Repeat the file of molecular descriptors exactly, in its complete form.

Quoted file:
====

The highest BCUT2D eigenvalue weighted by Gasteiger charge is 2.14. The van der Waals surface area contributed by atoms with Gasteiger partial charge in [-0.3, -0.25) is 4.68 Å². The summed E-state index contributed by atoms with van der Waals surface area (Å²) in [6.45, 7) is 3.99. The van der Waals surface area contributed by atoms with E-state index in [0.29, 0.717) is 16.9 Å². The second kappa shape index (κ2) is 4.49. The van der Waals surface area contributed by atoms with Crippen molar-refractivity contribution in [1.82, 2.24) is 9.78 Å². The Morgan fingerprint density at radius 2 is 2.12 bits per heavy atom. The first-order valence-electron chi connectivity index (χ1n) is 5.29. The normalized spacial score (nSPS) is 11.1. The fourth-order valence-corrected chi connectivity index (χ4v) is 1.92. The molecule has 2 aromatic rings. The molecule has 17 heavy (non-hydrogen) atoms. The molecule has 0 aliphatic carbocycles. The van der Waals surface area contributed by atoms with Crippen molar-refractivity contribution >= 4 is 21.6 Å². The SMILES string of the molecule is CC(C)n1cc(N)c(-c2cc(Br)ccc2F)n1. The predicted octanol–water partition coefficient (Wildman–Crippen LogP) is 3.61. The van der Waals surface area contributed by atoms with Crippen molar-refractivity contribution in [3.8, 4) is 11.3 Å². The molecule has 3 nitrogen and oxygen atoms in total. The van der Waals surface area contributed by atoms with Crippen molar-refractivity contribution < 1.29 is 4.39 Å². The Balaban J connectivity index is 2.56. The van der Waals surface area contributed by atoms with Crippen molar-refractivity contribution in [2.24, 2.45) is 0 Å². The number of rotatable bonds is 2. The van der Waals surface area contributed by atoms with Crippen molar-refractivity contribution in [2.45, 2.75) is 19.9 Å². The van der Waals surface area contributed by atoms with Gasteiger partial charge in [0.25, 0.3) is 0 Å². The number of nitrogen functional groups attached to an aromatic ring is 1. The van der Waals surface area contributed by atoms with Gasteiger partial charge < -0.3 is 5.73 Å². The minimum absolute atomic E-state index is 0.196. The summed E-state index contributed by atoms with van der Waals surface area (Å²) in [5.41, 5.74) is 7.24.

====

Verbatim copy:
The highest BCUT2D eigenvalue weighted by Gasteiger charge is 2.14. The van der Waals surface area contributed by atoms with Gasteiger partial charge in [-0.3, -0.25) is 4.68 Å². The summed E-state index contributed by atoms with van der Waals surface area (Å²) in [6.45, 7) is 3.99. The van der Waals surface area contributed by atoms with E-state index in [0.29, 0.717) is 16.9 Å². The second kappa shape index (κ2) is 4.49. The van der Waals surface area contributed by atoms with Crippen molar-refractivity contribution in [1.82, 2.24) is 9.78 Å². The Morgan fingerprint density at radius 2 is 2.12 bits per heavy atom. The first-order valence-electron chi connectivity index (χ1n) is 5.29. The normalized spacial score (nSPS) is 11.1. The fourth-order valence-corrected chi connectivity index (χ4v) is 1.92. The molecule has 2 aromatic rings. The molecule has 17 heavy (non-hydrogen) atoms. The molecule has 0 aliphatic carbocycles. The van der Waals surface area contributed by atoms with Crippen molar-refractivity contribution >= 4 is 21.6 Å². The SMILES string of the molecule is CC(C)n1cc(N)c(-c2cc(Br)ccc2F)n1. The predicted octanol–water partition coefficient (Wildman–Crippen LogP) is 3.61. The van der Waals surface area contributed by atoms with Crippen molar-refractivity contribution in [3.8, 4) is 11.3 Å². The molecule has 3 nitrogen and oxygen atoms in total. The van der Waals surface area contributed by atoms with Crippen molar-refractivity contribution < 1.29 is 4.39 Å². The Balaban J connectivity index is 2.56. The van der Waals surface area contributed by atoms with Crippen molar-refractivity contribution in [2.24, 2.45) is 0 Å². The number of rotatable bonds is 2. The van der Waals surface area contributed by atoms with Crippen molar-refractivity contribution in [2.45, 2.75) is 19.9 Å². The van der Waals surface area contributed by atoms with Gasteiger partial charge in [0.25, 0.3) is 0 Å². The number of nitrogen functional groups attached to an aromatic ring is 1. The van der Waals surface area contributed by atoms with Gasteiger partial charge < -0.3 is 5.73 Å². The minimum absolute atomic E-state index is 0.196. The summed E-state index contributed by atoms with van der Waals surface area (Å²) in [5.41, 5.74) is 7.24.